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Maria Kieferova: And the assumption is about the objective function.
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Maria Kieferova: So recall that the only thing that was relevant for the quantum Baron Plato was the norm, of the objective function, we assumed that the operators that we are with it, we are measuring our bounded.
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Maria Kieferova: By a constant or the the infinity norm, of the operators with figure in the expression for for delicious constant.
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Maria Kieferova: And this is very good physically motivated.
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Maria Kieferova: motivated to resolve.
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Maria Kieferova: Man directly measuring unbounded object the functions it's not very practical.
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Maria Kieferova: However, our idea is that we would still choose and under bounded objective function that has simple gradients and they're in traditional machine learning, this is very common and for all the training people are using kale.
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Aditya Ramamoorthy: divergence.
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Maria Kieferova: Which is unbounded.
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Maria Kieferova: A kale divergence between states that are orthogonal diverges to infinity.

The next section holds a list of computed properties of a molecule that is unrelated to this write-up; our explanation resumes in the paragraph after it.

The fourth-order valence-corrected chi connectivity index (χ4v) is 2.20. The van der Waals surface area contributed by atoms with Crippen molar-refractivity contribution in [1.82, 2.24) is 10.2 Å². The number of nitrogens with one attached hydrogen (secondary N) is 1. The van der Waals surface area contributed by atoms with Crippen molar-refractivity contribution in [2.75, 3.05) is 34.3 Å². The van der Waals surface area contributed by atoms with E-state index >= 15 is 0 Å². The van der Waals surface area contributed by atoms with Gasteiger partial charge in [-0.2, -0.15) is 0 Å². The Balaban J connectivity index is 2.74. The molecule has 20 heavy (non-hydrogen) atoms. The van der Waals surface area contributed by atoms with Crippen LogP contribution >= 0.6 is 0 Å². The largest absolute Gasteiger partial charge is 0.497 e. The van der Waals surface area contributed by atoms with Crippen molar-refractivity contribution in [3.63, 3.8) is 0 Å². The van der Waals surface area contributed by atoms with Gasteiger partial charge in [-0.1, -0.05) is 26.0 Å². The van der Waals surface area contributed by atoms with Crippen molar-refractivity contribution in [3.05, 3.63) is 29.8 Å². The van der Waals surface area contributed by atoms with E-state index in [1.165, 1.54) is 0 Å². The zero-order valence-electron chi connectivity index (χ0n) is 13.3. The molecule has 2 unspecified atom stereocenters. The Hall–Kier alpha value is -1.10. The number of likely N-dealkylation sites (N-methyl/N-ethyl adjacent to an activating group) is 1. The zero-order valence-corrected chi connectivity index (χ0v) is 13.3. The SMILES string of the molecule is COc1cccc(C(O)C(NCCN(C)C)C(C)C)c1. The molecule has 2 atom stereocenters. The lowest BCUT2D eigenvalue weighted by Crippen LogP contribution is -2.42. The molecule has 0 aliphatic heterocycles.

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Maria Kieferova: And the way how we are able to train using unbounded objective functions is if we measured gradients directly and we never try to estimate the unbounded functions, so we don't really know how close we are to the good solution we just want to know that we are always going down here.
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Maria Kieferova: There are many divergences that one could try to apply more similar to kl divergence, but in our paper we argue that maximum quantum rainy divergence, or sometimes all known as special divergence and would be a good objective functions for a range of quantum machine learning models.
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Maria Kieferova: We are, in particular, looking at this special case of alpha equals two because.
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Maria Kieferova: This type of a rainy divergence upper bounds the kale divergence, so it is a good upper bound on the quantity that people in traditional machine learning are interested in, but it also has a very simple form that allows us to estimate the gradient.
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Maria Kieferova: And in our work, we propose that these gradients can be estimated by sampling and sometimes we estimate the symbol or divergence.